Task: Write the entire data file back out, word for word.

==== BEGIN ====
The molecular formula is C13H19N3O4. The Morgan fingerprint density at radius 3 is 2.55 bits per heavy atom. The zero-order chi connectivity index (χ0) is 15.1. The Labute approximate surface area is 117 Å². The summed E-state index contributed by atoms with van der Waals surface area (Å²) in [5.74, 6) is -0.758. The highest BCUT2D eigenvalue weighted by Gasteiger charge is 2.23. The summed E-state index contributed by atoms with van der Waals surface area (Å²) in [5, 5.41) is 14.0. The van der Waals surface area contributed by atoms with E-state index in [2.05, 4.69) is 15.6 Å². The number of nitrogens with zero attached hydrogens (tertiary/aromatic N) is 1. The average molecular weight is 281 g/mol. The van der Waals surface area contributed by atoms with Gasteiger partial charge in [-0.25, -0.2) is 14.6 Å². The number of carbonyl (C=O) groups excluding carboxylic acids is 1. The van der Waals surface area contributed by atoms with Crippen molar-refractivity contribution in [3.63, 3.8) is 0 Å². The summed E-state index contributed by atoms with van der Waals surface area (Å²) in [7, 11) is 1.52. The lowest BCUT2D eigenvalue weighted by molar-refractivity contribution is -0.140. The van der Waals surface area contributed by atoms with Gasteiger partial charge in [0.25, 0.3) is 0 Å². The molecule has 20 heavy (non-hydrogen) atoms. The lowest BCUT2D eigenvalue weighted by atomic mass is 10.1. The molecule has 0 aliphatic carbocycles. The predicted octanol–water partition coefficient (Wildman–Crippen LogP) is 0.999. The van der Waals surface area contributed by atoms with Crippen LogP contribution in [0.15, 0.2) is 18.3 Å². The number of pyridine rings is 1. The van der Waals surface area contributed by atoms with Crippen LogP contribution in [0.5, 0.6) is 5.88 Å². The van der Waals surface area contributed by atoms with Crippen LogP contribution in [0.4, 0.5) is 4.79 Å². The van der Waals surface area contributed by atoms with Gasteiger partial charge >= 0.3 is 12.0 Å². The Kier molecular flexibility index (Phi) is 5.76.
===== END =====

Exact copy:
The molecular formula is C13H19N3O4. The Morgan fingerprint density at radius 3 is 2.55 bits per heavy atom. The zero-order chi connectivity index (χ0) is 15.1. The Labute approximate surface area is 117 Å². The summed E-state index contributed by atoms with van der Waals surface area (Å²) in [5.74, 6) is -0.758. The highest BCUT2D eigenvalue weighted by Gasteiger charge is 2.23. The summed E-state index contributed by atoms with van der Waals surface area (Å²) in [5, 5.41) is 14.0. The van der Waals surface area contributed by atoms with E-state index in [2.05, 4.69) is 15.6 Å². The number of nitrogens with zero attached hydrogens (tertiary/aromatic N) is 1. The average molecular weight is 281 g/mol. The van der Waals surface area contributed by atoms with Gasteiger partial charge in [-0.25, -0.2) is 14.6 Å². The number of carbonyl (C=O) groups excluding carboxylic acids is 1. The van der Waals surface area contributed by atoms with Crippen molar-refractivity contribution in [3.63, 3.8) is 0 Å². The summed E-state index contributed by atoms with van der Waals surface area (Å²) in [7, 11) is 1.52. The lowest BCUT2D eigenvalue weighted by molar-refractivity contribution is -0.140. The van der Waals surface area contributed by atoms with Gasteiger partial charge in [0.25, 0.3) is 0 Å². The molecule has 20 heavy (non-hydrogen) atoms. The lowest BCUT2D eigenvalue weighted by atomic mass is 10.1. The molecule has 0 aliphatic carbocycles. The predicted octanol–water partition coefficient (Wildman–Crippen LogP) is 0.999. The van der Waals surface area contributed by atoms with Crippen LogP contribution in [0.15, 0.2) is 18.3 Å². The number of pyridine rings is 1. The van der Waals surface area contributed by atoms with Crippen LogP contribution in [0.5, 0.6) is 5.88 Å². The van der Waals surface area contributed by atoms with Crippen LogP contribution in [0.4, 0.5) is 4.79 Å². The van der Waals surface area contributed by atoms with Gasteiger partial charge >= 0.3 is 12.0 Å². The Kier molecular flexibility index (Phi) is 5.76.